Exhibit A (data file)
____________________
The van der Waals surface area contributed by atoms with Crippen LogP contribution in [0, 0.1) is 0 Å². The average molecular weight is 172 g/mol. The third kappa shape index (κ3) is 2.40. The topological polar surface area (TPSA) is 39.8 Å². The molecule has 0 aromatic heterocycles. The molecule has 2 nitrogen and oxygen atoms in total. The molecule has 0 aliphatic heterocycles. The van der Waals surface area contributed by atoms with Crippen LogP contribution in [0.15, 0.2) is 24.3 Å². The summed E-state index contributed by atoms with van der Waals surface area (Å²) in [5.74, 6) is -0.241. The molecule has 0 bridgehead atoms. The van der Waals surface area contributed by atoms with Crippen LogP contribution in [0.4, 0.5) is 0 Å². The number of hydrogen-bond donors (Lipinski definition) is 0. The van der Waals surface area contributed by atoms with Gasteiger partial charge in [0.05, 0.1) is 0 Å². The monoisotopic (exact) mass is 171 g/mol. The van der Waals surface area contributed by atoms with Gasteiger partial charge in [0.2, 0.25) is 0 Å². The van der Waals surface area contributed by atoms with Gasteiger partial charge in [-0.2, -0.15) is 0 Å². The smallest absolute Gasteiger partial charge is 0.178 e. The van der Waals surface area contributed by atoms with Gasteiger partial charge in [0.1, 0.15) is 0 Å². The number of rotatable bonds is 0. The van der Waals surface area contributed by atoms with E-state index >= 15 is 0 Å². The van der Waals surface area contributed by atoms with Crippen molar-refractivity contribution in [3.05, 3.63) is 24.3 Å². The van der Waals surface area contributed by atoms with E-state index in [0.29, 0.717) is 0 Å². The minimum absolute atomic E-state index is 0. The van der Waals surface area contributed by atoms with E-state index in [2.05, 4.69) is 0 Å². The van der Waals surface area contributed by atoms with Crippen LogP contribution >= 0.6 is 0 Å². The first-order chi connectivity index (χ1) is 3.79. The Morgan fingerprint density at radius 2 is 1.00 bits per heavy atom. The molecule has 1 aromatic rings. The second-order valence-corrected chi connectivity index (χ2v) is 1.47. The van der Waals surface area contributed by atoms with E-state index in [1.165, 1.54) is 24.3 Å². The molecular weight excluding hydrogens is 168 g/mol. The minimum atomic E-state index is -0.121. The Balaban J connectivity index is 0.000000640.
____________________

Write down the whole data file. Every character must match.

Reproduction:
The van der Waals surface area contributed by atoms with Crippen LogP contribution in [0, 0.1) is 0 Å². The average molecular weight is 172 g/mol. The third kappa shape index (κ3) is 2.40. The topological polar surface area (TPSA) is 39.8 Å². The molecule has 0 aromatic heterocycles. The molecule has 2 nitrogen and oxygen atoms in total. The molecule has 0 aliphatic heterocycles. The van der Waals surface area contributed by atoms with Crippen LogP contribution in [0.15, 0.2) is 24.3 Å². The summed E-state index contributed by atoms with van der Waals surface area (Å²) in [5.74, 6) is -0.241. The molecule has 0 bridgehead atoms. The van der Waals surface area contributed by atoms with Crippen LogP contribution in [0.4, 0.5) is 0 Å². The number of hydrogen-bond donors (Lipinski definition) is 0. The van der Waals surface area contributed by atoms with Gasteiger partial charge in [0.05, 0.1) is 0 Å². The monoisotopic (exact) mass is 171 g/mol. The van der Waals surface area contributed by atoms with Gasteiger partial charge in [0.2, 0.25) is 0 Å². The van der Waals surface area contributed by atoms with Gasteiger partial charge in [-0.2, -0.15) is 0 Å². The smallest absolute Gasteiger partial charge is 0.178 e. The van der Waals surface area contributed by atoms with Gasteiger partial charge in [0.1, 0.15) is 0 Å². The number of rotatable bonds is 0. The van der Waals surface area contributed by atoms with E-state index >= 15 is 0 Å². The van der Waals surface area contributed by atoms with Crippen molar-refractivity contribution in [3.05, 3.63) is 24.3 Å². The van der Waals surface area contributed by atoms with E-state index in [0.29, 0.717) is 0 Å². The minimum absolute atomic E-state index is 0. The van der Waals surface area contributed by atoms with E-state index in [2.05, 4.69) is 0 Å². The van der Waals surface area contributed by atoms with Crippen LogP contribution >= 0.6 is 0 Å². The first-order chi connectivity index (χ1) is 3.79. The Morgan fingerprint density at radius 2 is 1.00 bits per heavy atom. The molecule has 1 aromatic rings. The second-order valence-corrected chi connectivity index (χ2v) is 1.47. The van der Waals surface area contributed by atoms with E-state index in [1.165, 1.54) is 24.3 Å². The molecular weight excluding hydrogens is 168 g/mol. The minimum atomic E-state index is -0.121. The Balaban J connectivity index is 0.000000640.